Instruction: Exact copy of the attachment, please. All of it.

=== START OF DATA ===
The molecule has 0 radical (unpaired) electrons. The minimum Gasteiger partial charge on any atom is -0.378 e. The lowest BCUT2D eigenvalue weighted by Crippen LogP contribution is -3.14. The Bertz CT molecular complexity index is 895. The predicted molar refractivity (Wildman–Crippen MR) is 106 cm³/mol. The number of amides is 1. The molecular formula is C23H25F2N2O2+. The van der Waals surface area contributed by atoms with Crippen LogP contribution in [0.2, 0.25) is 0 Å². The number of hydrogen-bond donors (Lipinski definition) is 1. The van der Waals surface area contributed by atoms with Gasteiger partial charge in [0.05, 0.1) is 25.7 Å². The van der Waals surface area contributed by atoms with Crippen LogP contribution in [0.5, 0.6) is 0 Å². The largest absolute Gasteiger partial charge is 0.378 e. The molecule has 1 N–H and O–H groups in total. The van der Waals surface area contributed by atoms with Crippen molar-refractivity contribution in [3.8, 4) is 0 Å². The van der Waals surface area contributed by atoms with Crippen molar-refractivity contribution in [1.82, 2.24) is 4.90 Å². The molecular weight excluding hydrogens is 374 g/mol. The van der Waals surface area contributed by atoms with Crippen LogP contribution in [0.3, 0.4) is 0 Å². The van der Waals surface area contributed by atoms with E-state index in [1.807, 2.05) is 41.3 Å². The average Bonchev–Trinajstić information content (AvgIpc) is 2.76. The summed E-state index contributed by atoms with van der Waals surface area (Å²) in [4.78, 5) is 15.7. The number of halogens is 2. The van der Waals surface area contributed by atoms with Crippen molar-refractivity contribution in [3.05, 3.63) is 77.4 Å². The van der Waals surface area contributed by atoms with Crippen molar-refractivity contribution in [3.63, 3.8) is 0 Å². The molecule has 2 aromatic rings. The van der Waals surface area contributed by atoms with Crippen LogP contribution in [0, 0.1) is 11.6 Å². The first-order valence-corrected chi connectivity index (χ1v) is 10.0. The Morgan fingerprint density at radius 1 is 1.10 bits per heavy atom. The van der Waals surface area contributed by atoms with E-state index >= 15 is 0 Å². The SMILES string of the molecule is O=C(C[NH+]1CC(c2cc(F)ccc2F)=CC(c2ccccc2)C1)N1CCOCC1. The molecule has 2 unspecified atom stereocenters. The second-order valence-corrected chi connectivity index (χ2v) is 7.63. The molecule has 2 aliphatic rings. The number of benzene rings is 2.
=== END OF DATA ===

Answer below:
The molecule has 0 radical (unpaired) electrons. The minimum Gasteiger partial charge on any atom is -0.378 e. The lowest BCUT2D eigenvalue weighted by Crippen LogP contribution is -3.14. The Bertz CT molecular complexity index is 895. The predicted molar refractivity (Wildman–Crippen MR) is 106 cm³/mol. The number of amides is 1. The molecular formula is C23H25F2N2O2+. The van der Waals surface area contributed by atoms with Crippen LogP contribution in [0.2, 0.25) is 0 Å². The number of hydrogen-bond donors (Lipinski definition) is 1. The van der Waals surface area contributed by atoms with Gasteiger partial charge in [0.05, 0.1) is 25.7 Å². The van der Waals surface area contributed by atoms with Crippen LogP contribution in [0.5, 0.6) is 0 Å². The largest absolute Gasteiger partial charge is 0.378 e. The molecule has 1 N–H and O–H groups in total. The van der Waals surface area contributed by atoms with Crippen molar-refractivity contribution in [3.8, 4) is 0 Å². The van der Waals surface area contributed by atoms with Crippen molar-refractivity contribution in [1.82, 2.24) is 4.90 Å². The molecular weight excluding hydrogens is 374 g/mol. The van der Waals surface area contributed by atoms with Crippen LogP contribution in [0.3, 0.4) is 0 Å². The van der Waals surface area contributed by atoms with E-state index in [1.807, 2.05) is 41.3 Å². The average Bonchev–Trinajstić information content (AvgIpc) is 2.76. The summed E-state index contributed by atoms with van der Waals surface area (Å²) in [4.78, 5) is 15.7. The number of halogens is 2. The van der Waals surface area contributed by atoms with Crippen molar-refractivity contribution in [3.05, 3.63) is 77.4 Å². The van der Waals surface area contributed by atoms with Crippen molar-refractivity contribution in [3.63, 3.8) is 0 Å². The molecule has 2 aromatic rings. The van der Waals surface area contributed by atoms with Crippen LogP contribution in [0, 0.1) is 11.6 Å². The first-order valence-corrected chi connectivity index (χ1v) is 10.0. The Morgan fingerprint density at radius 1 is 1.10 bits per heavy atom. The van der Waals surface area contributed by atoms with E-state index >= 15 is 0 Å². The SMILES string of the molecule is O=C(C[NH+]1CC(c2cc(F)ccc2F)=CC(c2ccccc2)C1)N1CCOCC1. The molecule has 2 unspecified atom stereocenters. The second-order valence-corrected chi connectivity index (χ2v) is 7.63. The molecule has 2 aliphatic rings. The number of benzene rings is 2.